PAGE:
Real Life

Real life: “My son's fingers and toes are falling off”

Doctors told us he wouldn't make it through night.

By Brittany Smith

Katelyn Galea, 21, shares her true life story:

A high-pitched scream pierced the air, waking me up.
I stumbled through the darkness and glanced at the clock: 5.30am. He was right on time.
“Good morning, little man,” I soothed, as I walked into my son Archer’s bedroom.
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A wide grin spread across his face. At just five months old, he was the happiest little baby I had ever seen.
My heart filled with love every time I saw his gummy smile.
He was still being breastfed so I fed him while my partner, Josh, 21, slept.
Later on in the morning, I put him down for his nap, but he woke an hour later, moaning.
“Why don’t you have a shower with him?” Josh suggested. “He loves that.”
But Archer screamed the entire time.
We took him to the doctor and were told he likely had an ear infection.
But a few hours later, I noticed his lips had turned grey.“We need to take him back to the doctor,” I told Josh anxiously.
His lips became purple in the car ride over and he flitted in and out of consciousness.
We drove straight to the hospital instead and I rushed into the emergency department.
Doctors saw us immediately.
As I placed Archer down on a bed and started to undress him so doctors could examine him, I noticed two small, red dots on his chest.I had no idea what was wrong, but I realised my baby was sicker than I ever could have imagined.
I grabbed my phone and called Josh, who was still driving around the car park.
“Get in here now!” I yelled.
I was completely hysterical.
Nurses called my mum, Michelle, who hurried over, and five minutes later, doctors told us they were treating Archer for meningococcal.
“It may not be meningococcal,” they warned, “but we need to be prepared for the worst.”
They let Josh and me see our bub, whose skin was dotted with even more purple marks.
“Hey little man,” I whispered to him.
At the sound of my voice he opened one eye and let out an almighty scream.
Doctors hurried around him and we were rushed out to the family room to wait.“He’s going to be okay,” Josh and I said robotically to each other.
A little while later, five doctors walked into the room.
As soon as I saw the look on their faces, my heart sank.
“We don’t think Archer will survive,” they explained.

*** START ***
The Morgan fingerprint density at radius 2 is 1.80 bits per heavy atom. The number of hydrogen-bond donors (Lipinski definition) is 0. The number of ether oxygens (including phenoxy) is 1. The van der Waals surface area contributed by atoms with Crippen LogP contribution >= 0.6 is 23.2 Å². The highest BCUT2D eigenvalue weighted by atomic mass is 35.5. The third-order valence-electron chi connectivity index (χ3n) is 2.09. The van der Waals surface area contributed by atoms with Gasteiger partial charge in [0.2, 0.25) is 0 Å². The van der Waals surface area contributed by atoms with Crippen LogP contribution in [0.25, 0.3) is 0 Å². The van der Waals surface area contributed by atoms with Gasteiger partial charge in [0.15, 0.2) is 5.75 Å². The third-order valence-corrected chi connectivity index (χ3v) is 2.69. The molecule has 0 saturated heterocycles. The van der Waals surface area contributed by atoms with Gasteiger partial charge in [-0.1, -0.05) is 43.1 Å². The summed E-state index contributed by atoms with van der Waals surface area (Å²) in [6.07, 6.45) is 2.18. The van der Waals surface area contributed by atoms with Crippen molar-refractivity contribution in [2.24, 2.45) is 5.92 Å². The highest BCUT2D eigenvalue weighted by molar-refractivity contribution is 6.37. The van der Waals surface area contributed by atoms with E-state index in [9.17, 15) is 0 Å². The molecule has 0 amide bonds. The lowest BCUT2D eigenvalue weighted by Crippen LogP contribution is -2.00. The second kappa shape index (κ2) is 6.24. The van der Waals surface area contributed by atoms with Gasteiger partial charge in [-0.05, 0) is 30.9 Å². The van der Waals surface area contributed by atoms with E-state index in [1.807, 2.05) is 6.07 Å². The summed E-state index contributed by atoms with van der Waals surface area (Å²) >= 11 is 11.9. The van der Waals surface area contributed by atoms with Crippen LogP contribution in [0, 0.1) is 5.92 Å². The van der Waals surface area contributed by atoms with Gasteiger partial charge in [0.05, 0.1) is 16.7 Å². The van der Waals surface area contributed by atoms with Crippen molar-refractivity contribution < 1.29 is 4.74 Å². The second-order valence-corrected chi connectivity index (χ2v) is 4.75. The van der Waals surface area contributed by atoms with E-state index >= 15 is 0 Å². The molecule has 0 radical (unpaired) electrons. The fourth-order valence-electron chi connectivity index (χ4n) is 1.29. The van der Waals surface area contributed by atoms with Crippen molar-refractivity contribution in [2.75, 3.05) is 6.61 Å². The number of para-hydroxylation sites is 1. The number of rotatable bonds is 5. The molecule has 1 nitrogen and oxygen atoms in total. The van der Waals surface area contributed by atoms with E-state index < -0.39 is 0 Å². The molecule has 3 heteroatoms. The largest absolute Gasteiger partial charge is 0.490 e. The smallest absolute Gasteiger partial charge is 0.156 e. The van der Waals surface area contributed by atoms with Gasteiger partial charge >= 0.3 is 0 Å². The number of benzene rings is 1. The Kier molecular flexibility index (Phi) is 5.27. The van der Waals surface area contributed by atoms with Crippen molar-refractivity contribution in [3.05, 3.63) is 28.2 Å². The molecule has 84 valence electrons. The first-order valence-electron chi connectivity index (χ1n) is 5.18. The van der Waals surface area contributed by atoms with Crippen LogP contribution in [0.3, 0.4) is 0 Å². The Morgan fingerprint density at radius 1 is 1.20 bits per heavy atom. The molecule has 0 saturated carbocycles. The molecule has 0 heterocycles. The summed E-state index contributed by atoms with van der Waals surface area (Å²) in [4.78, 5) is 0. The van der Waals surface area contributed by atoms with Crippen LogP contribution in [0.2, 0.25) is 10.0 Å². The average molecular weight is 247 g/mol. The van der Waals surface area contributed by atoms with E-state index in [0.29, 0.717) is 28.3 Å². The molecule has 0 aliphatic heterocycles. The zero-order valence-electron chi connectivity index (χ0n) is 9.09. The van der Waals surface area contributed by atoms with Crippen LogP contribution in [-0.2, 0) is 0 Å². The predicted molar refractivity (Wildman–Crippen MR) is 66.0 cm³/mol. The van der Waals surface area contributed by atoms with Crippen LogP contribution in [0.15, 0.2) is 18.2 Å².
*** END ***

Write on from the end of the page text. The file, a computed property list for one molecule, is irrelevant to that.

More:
“To give him any chance, we need to put him on life support. Even then, he only has a 20 per cent chance.”
I walked out of the room, my mum close behind me.
“If he dies, I can’t live without him,” I sobbed to her.She wrapped me in a hug.
“I know,” she whispered. I had no idea how this had happened. We’d made sure Archer had every injection he needed.
We were transferred to another hospital. I sat with Archer as we raced through the streets in an ambulance.
We were rushed into the ICU and nurses started to ask me if I wanted Archer to be resuscitated, in case he died.
I stared at them in silence. All I could do was cry.
Josh and I were taken upstairs to our Ronald McDonald House accommodation. We were exhausted but neither of us could sleep.
We just lay next to each other, crying.
At around 5am, when Josh dozed off, I headed back down to the ICU.
Archer had so many tubes coming out of him and his skin was purple all over.
One of the nurses, Holly, saw how upset I was and hugged me.
“I didn’t think he’d make it,” she confided. “But now that he’s survived the night, I have a really good feeling your little man will survive.”
I thanked her, tears streaming down my cheeks, and sat down next to my bub. I took photos with him, worried they would be the last photos I’d take.
He tested positive for meningococcal but despite his rash getting worse, his health began to improve little by little.
His heart rate steadied and he was able to feed through a tube.
Eventually he was off antibiotics and six days later, he was taken off life support.
I couldn’t believe we’d come so close to losing our precious baby, but we still didn’t know how badly the meningococcal had affected him.
“If he was going to lose his limbs then his rash would be darker,” a doctor informed us.
But unfortunately, we were warned that his fingers and toes would self-amputate.
It was just a matter of when, not if.
When he lost his first toe, I was devastated.
Now, four of the toes on his right foot are gone and his fingertips get darker and darker each day.
It breaks my heart that he’ll struggle to walk and touch things, but we’re going to see a specialist who will help him once they’ve all fallen off.
It’s been a hard journey but Archer is finally back to his old, happy self. And my heart still bursts with love when I see his gummy smile.

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